Newbridge plans to auction older networking gear

The struggling Canadian firm plans to sell off some of its older equipment through a Web start-up called TekSell.com, which aims to become an eBay of sorts for technology companies.

2 min read
Newbridge Networks is hoping to auction off its excess networking equipment over the Web.

The Canadian firm plans to sell off some of its older gear to businesses through a Web start-up called TekSell.com, which aims to become an eBay of sorts for technology companies that market networking equipment and server systems. For Newbridge, which has struggled financially the past few years, the Web auction is a new avenue to move older equipment.

TekSell.com, which has already signed on some 20 companies including networking firm Allied Telesyn, says its goal is to help firms who don't want to spend their resources to find buyers of old equipment. The Web start-up plans to add more clients in the coming weeks and also is negotiating with the likes of Cisco Systems and Nortel Networks as well as some server manufacturers, according to company executives.

Online auctions are common enough for PCs and other relatively inexpensive equipment, but selling servers and networking gear departs from the norm. Though occasional examples of expensive hardware have been found on consumer sites, Sun Microsystems' December move to market servers and workstations on eBay may have been the first time a big-name company started selling current high-end products.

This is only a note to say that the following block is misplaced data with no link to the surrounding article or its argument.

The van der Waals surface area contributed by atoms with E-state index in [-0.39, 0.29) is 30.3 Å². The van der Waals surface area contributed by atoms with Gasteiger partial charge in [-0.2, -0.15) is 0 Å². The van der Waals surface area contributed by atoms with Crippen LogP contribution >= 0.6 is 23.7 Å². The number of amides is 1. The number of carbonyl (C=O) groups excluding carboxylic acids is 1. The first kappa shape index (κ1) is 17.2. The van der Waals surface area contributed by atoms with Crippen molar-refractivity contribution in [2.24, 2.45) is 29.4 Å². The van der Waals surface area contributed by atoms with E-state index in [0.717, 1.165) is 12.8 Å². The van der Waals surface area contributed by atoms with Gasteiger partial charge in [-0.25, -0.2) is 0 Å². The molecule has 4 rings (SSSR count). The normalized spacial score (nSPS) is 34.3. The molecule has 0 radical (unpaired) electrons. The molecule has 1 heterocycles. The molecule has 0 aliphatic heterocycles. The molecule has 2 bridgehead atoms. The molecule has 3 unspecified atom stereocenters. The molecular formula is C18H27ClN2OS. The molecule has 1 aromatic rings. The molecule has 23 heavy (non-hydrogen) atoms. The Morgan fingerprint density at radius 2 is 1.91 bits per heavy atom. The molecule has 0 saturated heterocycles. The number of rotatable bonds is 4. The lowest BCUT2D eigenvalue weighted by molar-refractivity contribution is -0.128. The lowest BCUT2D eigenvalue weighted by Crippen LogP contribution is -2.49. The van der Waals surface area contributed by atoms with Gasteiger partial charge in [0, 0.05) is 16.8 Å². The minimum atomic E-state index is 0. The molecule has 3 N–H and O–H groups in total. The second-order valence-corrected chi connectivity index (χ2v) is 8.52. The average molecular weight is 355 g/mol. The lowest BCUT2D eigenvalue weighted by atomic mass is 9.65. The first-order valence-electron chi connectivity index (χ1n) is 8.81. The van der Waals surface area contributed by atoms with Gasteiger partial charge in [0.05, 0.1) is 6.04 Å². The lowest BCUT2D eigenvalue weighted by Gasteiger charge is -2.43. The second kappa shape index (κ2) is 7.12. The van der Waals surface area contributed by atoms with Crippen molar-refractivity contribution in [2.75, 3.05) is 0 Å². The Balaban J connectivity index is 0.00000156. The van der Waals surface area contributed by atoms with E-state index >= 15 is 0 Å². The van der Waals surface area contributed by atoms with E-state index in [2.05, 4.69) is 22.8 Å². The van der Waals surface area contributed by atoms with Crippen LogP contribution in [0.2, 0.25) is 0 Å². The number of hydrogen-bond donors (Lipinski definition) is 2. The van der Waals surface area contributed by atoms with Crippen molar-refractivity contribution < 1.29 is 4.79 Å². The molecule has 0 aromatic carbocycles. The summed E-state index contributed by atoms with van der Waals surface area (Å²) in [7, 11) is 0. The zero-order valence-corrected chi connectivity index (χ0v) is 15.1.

"We suspect...the customers we'd attract at eBay are not the people attracted by the channel," a Sun representative previously told News.com.

Newbridge's sales staff has historically sold surplus equipment by offering discounts to its customers, and will continue to do so, said Tim Ragan, Newbridge's vice president of e-business.

"E-commerce auctions is a new capability for us and the industry," Ragan said. "This will not become our major sales channel anytime soon, but it will potentially add millions of dollars (in sales) per quarter as we go forward."

Most network equipment makers, including Cisco and Nortel, already sell their new products online. But analysts believe Newbridge is the first one to sell its surplus equipment through a Web auction.

Cahners In-Stat Group analyst Laurie Gooding said the Web auction is a novel idea, but wondered whether Newbridge is admitting it over-estimated demand for its older equipment.

"With the advent of e-commerce, this is a sound strategy, but it sounds like a fire sale to me," Gooding said.

"That tells me loud and clear that their products didn't move well and they're trying to reduce inventory. That they overestimated market demand and these products were not as successful as they thought it would be," the analyst said.

A Newbridge representative said it is not a fire sale, but merely a new channel.

Regardless, Newbridge executives say they plan to begin auctioning off their equipment early next week and will sell basic switches and other equipment, as well as phone switches for voice services and leased lines.

Such sales shouldn't be difficult, one analyst said.

"They're almost commodity items. They're not cutting-edge technology, so most buyers will be familiar with these products," said Dataquest analyst John Armstrong. "So they're probably suitable to sell over the Web."